Ballot measure proposed to support system upgrades
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Okanogan County voters are being asked to approve a 0.2% increase in the sales tax — 2 cents on $10 — to modernize the county’s emergency-communications system.
The proposal would establish a dedicated fund for emergency communications and facilities. The multi-phase, $5-million project would replace 12 of the county’s 14 mountain-top repeaters and add channels so that law enforcement, fire and EMS each have a dedicated channel.
Without dedicated channels, first responders have to wait their turn for a free radio repeater to talk to each other or to 911 dispatchers, according to Mike Worden, project manager for the communications upgrades and chief of special operations/communications with the county Sheriff’s Office. Worden has been briefing town councils and chambers of commerce around the county about the county’s aging emergency-communications infrastructure.
Because many of the radio repeaters are outdated and parts are no longer available, the county often buys a new unit instead of repairing an old one, Worden said.
The sales-tax increase has the support of most towns and cities in the county, as well as several fire and EMS districts and police departments. Twisp and Winthrop, the Twisp Police Department and Winthrop Marshal, and Aero Methow Rescue Service all back the proposal.
Okanogan County Fire District 6 in the Methow Valley supports the tax, as do Fire District 3 in the Omak area and Douglas/Okanogan County Fire District 15 in Brewster (which also operates emergency medical services). LifeLine Ambulance also backs the tax.
Omak and Brewster are taking a more cautious approach and have not sent letters of support. Worden hasn’t made a presentation to Riverside yet.
When he made a presentation to the Winthrop Chamber of Commerce several months ago, Worden explained the inadequacies of the county’s emergency-communications network and why the county believes a sales tax is the best solution, said chamber board member Julie Muyllaert. The chamber doesn’t typically take a position on ballot issues and hasn’t taken a stand on this tax, Muyllaert said.
Thus far, there doesn’t appear to be any organized opposition to the sales tax.
The county has already scheduled replacement this year of the three highest-priority repeaters — on McClure Mountain (near Twisp), Goat Mountain (near Pateros) and Lemanasky (near Loomis). The county’s existing budget will allow them to replace nine more old repeaters over the next three years, swapping out three per year.
A 15th repeater is on Pitcher Mountain near Omak, which is owned by Okanogan County Fire District 3.
Having dedicated radio channels would provide flexibility, allowing first responders to share frequencies when needed. For example, local firefighters and EMS could double up during a complex wildfire, freeing up the EMS channel for out-of-area fire crews, Worden said.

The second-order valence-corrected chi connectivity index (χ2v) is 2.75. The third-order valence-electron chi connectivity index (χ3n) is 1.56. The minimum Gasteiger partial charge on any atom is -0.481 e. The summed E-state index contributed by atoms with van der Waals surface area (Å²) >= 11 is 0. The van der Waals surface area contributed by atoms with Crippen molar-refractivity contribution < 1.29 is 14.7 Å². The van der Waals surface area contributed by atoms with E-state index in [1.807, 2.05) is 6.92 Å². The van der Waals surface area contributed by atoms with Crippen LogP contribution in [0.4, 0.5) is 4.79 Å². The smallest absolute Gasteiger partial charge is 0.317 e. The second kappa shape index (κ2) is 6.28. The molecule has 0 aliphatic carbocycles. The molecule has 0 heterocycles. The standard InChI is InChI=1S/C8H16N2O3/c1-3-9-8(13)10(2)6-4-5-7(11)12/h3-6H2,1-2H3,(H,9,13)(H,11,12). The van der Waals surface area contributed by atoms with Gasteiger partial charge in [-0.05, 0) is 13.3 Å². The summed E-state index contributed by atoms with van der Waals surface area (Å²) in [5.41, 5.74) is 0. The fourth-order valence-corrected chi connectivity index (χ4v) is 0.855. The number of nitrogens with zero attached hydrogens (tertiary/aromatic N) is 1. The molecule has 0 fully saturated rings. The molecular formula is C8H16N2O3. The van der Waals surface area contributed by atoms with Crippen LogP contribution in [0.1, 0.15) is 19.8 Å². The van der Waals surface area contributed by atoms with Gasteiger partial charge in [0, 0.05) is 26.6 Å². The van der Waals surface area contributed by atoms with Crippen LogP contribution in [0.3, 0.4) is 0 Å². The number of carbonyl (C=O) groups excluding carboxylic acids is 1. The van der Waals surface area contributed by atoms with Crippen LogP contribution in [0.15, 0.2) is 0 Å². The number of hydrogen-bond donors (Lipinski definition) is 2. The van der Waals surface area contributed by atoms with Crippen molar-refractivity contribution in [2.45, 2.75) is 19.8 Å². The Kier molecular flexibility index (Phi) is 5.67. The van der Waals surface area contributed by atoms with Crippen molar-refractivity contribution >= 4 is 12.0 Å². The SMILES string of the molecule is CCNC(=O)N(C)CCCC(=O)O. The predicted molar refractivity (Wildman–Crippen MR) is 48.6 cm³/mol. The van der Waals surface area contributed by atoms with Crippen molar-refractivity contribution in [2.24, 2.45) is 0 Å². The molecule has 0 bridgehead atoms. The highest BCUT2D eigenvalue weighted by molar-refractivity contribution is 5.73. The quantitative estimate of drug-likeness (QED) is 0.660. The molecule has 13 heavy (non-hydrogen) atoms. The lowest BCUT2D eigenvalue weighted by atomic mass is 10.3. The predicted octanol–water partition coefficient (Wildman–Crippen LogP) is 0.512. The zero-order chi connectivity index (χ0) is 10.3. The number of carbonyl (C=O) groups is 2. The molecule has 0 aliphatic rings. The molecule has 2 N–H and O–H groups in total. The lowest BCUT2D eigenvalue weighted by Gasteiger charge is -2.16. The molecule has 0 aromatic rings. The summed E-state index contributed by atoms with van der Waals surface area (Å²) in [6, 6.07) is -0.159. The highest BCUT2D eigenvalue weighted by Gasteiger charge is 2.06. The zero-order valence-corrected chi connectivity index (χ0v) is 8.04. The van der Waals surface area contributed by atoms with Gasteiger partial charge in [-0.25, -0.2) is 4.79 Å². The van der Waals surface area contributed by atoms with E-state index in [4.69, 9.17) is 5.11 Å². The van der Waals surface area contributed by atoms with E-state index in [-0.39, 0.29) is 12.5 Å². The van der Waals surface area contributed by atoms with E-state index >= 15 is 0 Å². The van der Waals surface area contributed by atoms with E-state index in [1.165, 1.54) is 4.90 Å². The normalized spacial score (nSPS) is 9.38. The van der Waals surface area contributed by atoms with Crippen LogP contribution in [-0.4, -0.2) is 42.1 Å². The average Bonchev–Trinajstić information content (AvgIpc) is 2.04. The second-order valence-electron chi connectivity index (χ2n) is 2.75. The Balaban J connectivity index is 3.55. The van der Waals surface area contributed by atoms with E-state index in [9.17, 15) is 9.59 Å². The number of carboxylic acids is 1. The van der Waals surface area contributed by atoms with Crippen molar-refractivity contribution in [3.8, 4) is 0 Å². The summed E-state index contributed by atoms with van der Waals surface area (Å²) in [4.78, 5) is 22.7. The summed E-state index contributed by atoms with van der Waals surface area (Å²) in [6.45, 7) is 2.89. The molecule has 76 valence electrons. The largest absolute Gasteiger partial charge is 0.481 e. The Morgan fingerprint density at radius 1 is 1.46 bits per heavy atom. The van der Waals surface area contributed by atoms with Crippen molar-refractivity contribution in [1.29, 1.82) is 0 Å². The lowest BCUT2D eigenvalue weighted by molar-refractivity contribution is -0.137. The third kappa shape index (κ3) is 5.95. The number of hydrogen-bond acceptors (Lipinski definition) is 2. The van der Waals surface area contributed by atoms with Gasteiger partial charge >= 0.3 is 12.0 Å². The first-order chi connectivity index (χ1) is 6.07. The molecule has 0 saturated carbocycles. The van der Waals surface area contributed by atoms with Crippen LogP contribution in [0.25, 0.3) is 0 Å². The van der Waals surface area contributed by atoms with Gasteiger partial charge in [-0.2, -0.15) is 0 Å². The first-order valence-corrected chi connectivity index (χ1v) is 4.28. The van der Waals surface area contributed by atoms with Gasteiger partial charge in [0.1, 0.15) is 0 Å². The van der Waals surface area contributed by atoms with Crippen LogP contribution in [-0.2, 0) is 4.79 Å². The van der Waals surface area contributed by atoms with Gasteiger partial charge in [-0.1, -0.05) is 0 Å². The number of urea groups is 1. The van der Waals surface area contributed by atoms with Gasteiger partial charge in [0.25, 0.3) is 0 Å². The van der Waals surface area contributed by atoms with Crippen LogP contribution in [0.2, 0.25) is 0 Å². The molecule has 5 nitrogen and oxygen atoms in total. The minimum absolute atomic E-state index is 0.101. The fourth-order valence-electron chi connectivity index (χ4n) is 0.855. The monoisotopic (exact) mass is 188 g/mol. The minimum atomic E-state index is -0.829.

The sales tax would also help balance the funding structure for emergency communications, which is currently borne entirely by the county and cities, with no contributions from police, fire or EMS. Restructuring this arrangement would give all user agencies input, and have them share the financial responsibility, Worden said.
If the sales tax doesn’t pass, the county will replace the aging equipment over two to three years, but would not be able to address the channel congestion or gaps in coverage. Congestion occurs when several agencies are active or multiple events occur at the same time — more than can be accommodated on just one channel, Worden said.
The new emergency-communications system wouldn’t be built until 2022-23. System design and the bid process would occur in 2020. Coordinating frequencies — a complex process to ensure there are no conflicts with other users in the United States or Canada — would be in 2021.
Broad-brush estimates from vendors for new repeaters, multiple channels, and related hardware came in at $4 million. The county is budgeting for $5 million to be sure all costs are covered once they have precise specifications, Worden said.
The county anticipates it would collect $1 million through the sales tax in the first year (2020). It’s projected to grow at a rate of 1.71%, generating $1.41 million in 2021 and $1.44 million in 2022.
The tax would help create a fund for communications, but the county would need to borrow money or issue bonds to finance the network improvements and additional channels. That would incur annual principal and interest costs of $636,000 starting in 2021. It would be paid off in 2031.
Even after the county pays for the immediate upgrades, the tax would still be collected. Tax revenue collected after initial construction will go toward maintenance and future upgrades, since computerized equipment becomes obsolete every 15 years or so, according to the county. They anticipate having to refresh the equipment in 2035.
The ballot question specifies that the tax can be used only for “costs associated with financing, design, acquisition, construction, equipping, operating, maintaining, remodeling, repairing, reequipping, and improvement of emergency communication systems and facilities.”
State law was changed this year to allow jurisdictions to impose a sales tax up to 0.2% (up from 0.1%) for emergency-communications systems.
A committee composed of Worden and representatives from city police departments and government, EMS, and fire districts proposed the tax and an implementation plan after evaluating needs and possible solutions.
If approved, the tax would take effect Jan. 1, 2020.